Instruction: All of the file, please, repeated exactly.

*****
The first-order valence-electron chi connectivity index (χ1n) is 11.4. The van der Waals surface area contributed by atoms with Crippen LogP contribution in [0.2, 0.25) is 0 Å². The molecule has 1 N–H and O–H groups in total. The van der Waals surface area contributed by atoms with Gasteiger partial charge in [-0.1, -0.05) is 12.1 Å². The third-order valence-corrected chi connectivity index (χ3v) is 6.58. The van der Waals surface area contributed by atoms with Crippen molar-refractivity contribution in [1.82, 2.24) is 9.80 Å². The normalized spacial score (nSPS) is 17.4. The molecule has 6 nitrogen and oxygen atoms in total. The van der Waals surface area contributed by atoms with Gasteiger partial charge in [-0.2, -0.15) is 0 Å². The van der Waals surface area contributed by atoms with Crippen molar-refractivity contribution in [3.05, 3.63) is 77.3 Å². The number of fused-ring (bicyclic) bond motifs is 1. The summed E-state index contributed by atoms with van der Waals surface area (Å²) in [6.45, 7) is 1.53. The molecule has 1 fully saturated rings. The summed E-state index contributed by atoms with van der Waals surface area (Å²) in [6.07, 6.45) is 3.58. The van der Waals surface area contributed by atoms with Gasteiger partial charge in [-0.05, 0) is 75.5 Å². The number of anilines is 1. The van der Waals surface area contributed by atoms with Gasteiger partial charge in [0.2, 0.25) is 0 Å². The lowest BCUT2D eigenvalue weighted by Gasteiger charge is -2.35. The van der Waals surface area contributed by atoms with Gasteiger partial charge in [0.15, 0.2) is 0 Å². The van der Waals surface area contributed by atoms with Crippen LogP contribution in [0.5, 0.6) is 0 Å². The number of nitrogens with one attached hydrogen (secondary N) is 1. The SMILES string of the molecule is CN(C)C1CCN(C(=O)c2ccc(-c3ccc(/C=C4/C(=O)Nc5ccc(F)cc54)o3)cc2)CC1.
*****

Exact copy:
The first-order valence-electron chi connectivity index (χ1n) is 11.4. The van der Waals surface area contributed by atoms with Crippen LogP contribution in [0.2, 0.25) is 0 Å². The molecule has 1 N–H and O–H groups in total. The van der Waals surface area contributed by atoms with Gasteiger partial charge in [-0.1, -0.05) is 12.1 Å². The third-order valence-corrected chi connectivity index (χ3v) is 6.58. The van der Waals surface area contributed by atoms with Crippen molar-refractivity contribution in [1.82, 2.24) is 9.80 Å². The normalized spacial score (nSPS) is 17.4. The molecule has 6 nitrogen and oxygen atoms in total. The van der Waals surface area contributed by atoms with Gasteiger partial charge in [-0.2, -0.15) is 0 Å². The van der Waals surface area contributed by atoms with Crippen molar-refractivity contribution in [3.05, 3.63) is 77.3 Å². The number of fused-ring (bicyclic) bond motifs is 1. The summed E-state index contributed by atoms with van der Waals surface area (Å²) in [6.45, 7) is 1.53. The molecule has 1 fully saturated rings. The summed E-state index contributed by atoms with van der Waals surface area (Å²) in [6.07, 6.45) is 3.58. The van der Waals surface area contributed by atoms with Gasteiger partial charge in [-0.05, 0) is 75.5 Å². The number of anilines is 1. The van der Waals surface area contributed by atoms with Gasteiger partial charge in [0.2, 0.25) is 0 Å². The lowest BCUT2D eigenvalue weighted by Gasteiger charge is -2.35. The van der Waals surface area contributed by atoms with Gasteiger partial charge in [0.15, 0.2) is 0 Å². The van der Waals surface area contributed by atoms with Crippen LogP contribution in [0.5, 0.6) is 0 Å². The number of nitrogens with one attached hydrogen (secondary N) is 1. The SMILES string of the molecule is CN(C)C1CCN(C(=O)c2ccc(-c3ccc(/C=C4/C(=O)Nc5ccc(F)cc54)o3)cc2)CC1.